Michael Jackson was diagnosed with lupus in 1986. Due to the condition, Jackson stated that he was sensitive to UV light, which is why he frequently wore hats, masks, and sunglasses.
Drug-Induced Lupus (DIL)
Drug-induced Lupus (DIL) occurs after a person takes certain types of medication. The symptoms are similar to systemic lupus, but they usually disappear when the medicine is stopped. Symptoms are typically gone within six months; however, the Antinuclear Antibody (ANA) test can be used to help diagnose lupus. To know further about this test scroll down below.
In rare cases, the newborn of a mom with lupus or another autoimmune disease may have neonatal lupus. This condition can cause skin rashes, anemia or liver problems. Symptoms usually go away after a few months on their own and don’t cause permanent damage. Some babies with neonatal lupus can be born with a serious heart defect.
Who Gets Lupus? 90% Are Women
According to the Lupus Foundation of America, approximately 1.5 million people in the U.S. have lupus. People of African, Asian, and Native American descent are more likely to develop lupus than are Caucasians.
Although it can occur in men and women, 90% of people diagnosed with the disease are women. Women of childbearing age (14 to 45 years old) are most often affected and many as 1 in 250 people may develop lupus.
Causes Of Lupus Are Unkown
The reason for lupus is not clear. However, there seems, by all accounts, to be something that triggers the immune system to attack different zones of the body. That’s why suppressing the immune system is one of the main forms of treatment. Finding the cause is the object of major research efforts.
Until now researchers are of the view that the following three might be the suspects.
- The genetic makeup of the person
Female hormones are thought to play a role in the development of lupus because women are affected by lupus much more often than men. This is particularly true of women during their reproductive years, a time when hormone levels are at their peak.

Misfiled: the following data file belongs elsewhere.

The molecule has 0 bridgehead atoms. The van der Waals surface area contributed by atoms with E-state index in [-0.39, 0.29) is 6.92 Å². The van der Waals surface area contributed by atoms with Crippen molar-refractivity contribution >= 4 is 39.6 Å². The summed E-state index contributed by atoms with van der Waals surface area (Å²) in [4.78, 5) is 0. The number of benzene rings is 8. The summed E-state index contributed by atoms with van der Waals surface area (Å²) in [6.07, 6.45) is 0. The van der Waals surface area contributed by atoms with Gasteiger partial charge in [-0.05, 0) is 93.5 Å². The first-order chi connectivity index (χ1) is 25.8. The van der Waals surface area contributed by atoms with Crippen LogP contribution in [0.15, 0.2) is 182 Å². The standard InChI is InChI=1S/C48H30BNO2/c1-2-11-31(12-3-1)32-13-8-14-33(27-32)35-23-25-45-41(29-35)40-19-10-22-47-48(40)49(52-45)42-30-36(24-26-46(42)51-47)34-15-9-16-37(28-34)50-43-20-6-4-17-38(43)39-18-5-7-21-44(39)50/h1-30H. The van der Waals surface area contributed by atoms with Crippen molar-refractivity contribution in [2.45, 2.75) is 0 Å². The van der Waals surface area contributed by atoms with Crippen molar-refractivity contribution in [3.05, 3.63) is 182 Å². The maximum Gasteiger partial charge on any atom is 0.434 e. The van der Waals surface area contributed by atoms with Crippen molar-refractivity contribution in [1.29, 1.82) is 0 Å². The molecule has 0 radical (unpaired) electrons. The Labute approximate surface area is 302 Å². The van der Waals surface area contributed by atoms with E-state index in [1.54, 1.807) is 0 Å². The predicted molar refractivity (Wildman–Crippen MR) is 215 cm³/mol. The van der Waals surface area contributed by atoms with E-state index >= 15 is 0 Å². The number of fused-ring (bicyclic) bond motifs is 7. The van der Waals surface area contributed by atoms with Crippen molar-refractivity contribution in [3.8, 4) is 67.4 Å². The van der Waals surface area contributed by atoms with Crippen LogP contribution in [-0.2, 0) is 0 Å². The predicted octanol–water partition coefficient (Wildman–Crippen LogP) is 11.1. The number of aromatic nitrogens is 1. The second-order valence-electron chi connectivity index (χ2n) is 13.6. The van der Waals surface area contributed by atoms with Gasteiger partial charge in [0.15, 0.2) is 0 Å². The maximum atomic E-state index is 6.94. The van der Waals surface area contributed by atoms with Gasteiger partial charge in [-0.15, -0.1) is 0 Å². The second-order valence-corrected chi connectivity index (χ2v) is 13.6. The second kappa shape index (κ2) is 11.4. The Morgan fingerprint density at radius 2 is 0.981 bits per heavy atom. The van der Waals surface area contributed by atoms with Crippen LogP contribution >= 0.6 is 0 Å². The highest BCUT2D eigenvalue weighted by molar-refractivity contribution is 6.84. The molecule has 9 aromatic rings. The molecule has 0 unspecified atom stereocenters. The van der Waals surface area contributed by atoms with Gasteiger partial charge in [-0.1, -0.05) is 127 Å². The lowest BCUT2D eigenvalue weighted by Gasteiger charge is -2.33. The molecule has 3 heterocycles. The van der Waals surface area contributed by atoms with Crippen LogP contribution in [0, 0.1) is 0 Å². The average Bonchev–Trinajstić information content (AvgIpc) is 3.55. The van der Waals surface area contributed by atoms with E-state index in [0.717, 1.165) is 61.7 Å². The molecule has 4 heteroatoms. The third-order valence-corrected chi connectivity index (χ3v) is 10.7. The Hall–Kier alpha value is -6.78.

How Is Lupus Diagnosed?
Lupus is diagnosed when a person has several features of the disease (including symptoms, findings on examination, and blood test abnormalities). The American College of Rheumatology has devised criteria to assist doctors in making the correct diagnosis of lupus.
A person should have at least four of the following 11 criteria, either at the same time or one after the other, to be classified as having lupus. These criteria include:
- Malar rash, a “butterfly” rash that appears on the cheeks.
- Oral ulcers (open mouth sores).
- Discoid rash, red, scaly patches on the skin that cause scarring.
- Photosensitivity, a skin reaction or sensitivity to sunlight.
- A neurological disorder, seizures, or psychosis.
- Arthritis, pain, inflammation, or swelling of the joints.
- Kidney disorder, either excess protein in the urine (proteinuria) or red blood cells in the urine.
- Inflammation of the lining around the lungs (pleuritis) or of the lining around the heart (pericarditis)
- Immunologic disorder, including the presence of certain cells or autoantibodies, or a false-positive test result for syphilis.
- Blood disorder, either low red blood cell count (anemia), low white blood cell count (leukopenia), the decrease in lymphocytes (lymphopenia), or decrease in blood platelets (thrombocytopenia).
- Positive ANA test.
What Is an Antinuclear Antibody Test?
An antinuclear antibody (ANA) test is a sensitive screening tool used to detect autoimmune diseases, including lupus. ANAs are antibodies that are directed against certain structures within a cell’s nucleus (thus, antinuclear antibody). ANAs are found in particular patterns in people with autoimmune diseases (those in which a person’s immune system works against his or her own body).
This test is done on a sample of a person’s blood. The test determines the strength of the antibodies by measuring how many times the person’s blood must be diluted to get a sample that is free of antibodies.
Does This Test Mean That I Have Lupus?
Not really. The antinuclear antibody test is positive in most people who have lupus, but it also may be positive in many people who are healthy or have another autoimmune disease. Therefore, a positive ANA test alone is not adequate for the diagnosis of lupus.
Science Behind Lupus, An Overview
There Is No Cure For SLE
There is no cure for SLE. Treatments may include NSAIDs, corticosteroids, immunosuppressants, hydroxychloroquine, and methotrexate.
SLE significantly increases the risk of cardiovascular disease with this being the most common cause of death. With modern treatment, about 80% of those affected survive more than 15 years. Women with lupus have pregnancies that are at higher risk like premature birth but are mostly successful.
If you are suffering from Lupus and SLE or knows someone with it then you are free as always to share your experiences and feelings with me. You can also leave a message for people facing this medical condition. And remember don’t be a victim of this, never. In the end, I want to say that Aunt Batool you will always be in our hearts, Rest in peace.
If you want to read a similar article like, “What Is Lupus?” then you can browse through our Diseases and side effects category to find related articles. Moreover, your questions are warmly welcome in the comments section below, TryArticles will try to solve your problem as soon as possible.